Enhanced by the insight we gain through writing, our dexterity to connect with people through language in its speech-oriented and expressive forms are essential to appreciating the beauty of cultural and generational differences. Like how written documentation creates conversation over time, verbal communication grants awareness beyond what we can attain on our own. We first pick up on language from family and those here before ourselves, but “speech used by the older generation could be different from the one used by the younger people,” so as this distinction matures with time, actively engaging with the older speech molds appreciation for dialects outside of our own and sets us up for broader human interaction and understanding (Day Translations). Considering culture to be an interpretive result of human interactions, “acts of communication are their cultural manifestations within a specific community,” building identity and expression in each group of people, revealers of language as the ultimate component to dissolve barriers societal, geographical, and otherwise (Day Translations). By recognizing the depth of communication in varying speech, we learn and become advocates for the unity and identification established through language.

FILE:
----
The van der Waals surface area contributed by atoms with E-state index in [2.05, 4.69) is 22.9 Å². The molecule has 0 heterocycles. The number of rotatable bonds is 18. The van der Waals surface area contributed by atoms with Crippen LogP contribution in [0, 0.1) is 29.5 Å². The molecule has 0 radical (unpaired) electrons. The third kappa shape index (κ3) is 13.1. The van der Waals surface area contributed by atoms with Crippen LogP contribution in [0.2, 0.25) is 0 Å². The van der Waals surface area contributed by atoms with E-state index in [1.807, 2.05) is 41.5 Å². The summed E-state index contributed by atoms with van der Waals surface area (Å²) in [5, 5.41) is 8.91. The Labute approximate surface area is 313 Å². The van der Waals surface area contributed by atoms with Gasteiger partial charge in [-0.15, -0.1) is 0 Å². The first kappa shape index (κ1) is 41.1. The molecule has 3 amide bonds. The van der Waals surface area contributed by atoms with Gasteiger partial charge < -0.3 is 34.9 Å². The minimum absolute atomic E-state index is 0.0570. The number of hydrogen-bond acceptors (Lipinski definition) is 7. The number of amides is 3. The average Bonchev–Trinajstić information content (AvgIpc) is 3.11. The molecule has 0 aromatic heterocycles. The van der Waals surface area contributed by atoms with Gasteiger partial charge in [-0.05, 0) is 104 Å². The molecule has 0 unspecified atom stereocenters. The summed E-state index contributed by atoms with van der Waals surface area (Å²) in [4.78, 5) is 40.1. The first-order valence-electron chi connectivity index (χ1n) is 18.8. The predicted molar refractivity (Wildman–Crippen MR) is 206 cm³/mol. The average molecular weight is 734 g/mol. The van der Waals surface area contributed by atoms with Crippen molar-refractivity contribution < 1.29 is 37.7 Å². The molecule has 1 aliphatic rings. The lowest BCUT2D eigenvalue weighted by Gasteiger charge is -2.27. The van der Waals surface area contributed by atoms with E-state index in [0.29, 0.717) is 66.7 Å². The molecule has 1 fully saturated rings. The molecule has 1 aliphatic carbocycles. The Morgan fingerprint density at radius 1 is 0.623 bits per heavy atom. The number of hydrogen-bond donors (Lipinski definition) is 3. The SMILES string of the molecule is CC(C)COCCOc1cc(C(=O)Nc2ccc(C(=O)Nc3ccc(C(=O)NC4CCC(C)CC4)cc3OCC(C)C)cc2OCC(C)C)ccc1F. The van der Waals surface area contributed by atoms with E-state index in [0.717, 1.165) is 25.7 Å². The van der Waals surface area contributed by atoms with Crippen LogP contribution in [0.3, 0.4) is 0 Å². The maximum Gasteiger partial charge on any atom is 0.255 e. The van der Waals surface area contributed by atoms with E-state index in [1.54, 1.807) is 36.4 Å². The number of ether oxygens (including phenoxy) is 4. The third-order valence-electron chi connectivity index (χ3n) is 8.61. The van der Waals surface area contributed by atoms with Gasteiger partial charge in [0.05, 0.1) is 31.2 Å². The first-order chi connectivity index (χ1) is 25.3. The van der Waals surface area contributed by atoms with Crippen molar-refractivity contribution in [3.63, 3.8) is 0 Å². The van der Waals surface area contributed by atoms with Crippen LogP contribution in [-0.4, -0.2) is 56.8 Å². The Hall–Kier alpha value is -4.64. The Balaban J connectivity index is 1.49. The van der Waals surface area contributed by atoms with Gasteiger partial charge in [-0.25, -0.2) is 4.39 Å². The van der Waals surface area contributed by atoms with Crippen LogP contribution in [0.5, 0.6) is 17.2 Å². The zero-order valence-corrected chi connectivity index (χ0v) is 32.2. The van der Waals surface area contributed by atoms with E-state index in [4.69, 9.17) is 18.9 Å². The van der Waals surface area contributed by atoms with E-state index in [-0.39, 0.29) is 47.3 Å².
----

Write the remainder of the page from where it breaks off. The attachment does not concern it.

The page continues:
Language, in the phenomenon of its variability and influence of form, enables humans to relate to one another and acknowledge a history beyond their own. Communication takes form in so many ways—through body language and mannerisms that we pick up on from loved ones as we learn to speak, the speech we develop as a reflector of time and every outward influence, and the look inward brought onto paper when we take the time to shape each word of thought. In wondering about what speaks to a person’s heart, moves them to contentment and compassion, we ask what their love language is. When the comfort and immediacy of face-to-face conversation are impossible, we write one another, making up for physical presence with carefully concreted intentions, the most effective form closing a distance short of travel. Every which way of correspondence exemplifies the human desire to be of higher worth to one another and in their understanding of one another. Language manifests thought and individuality and grants the opportunity for the concept of universality to exist, for without the expression of a multitude of languages, there would lack cause for recognition in the one that we share.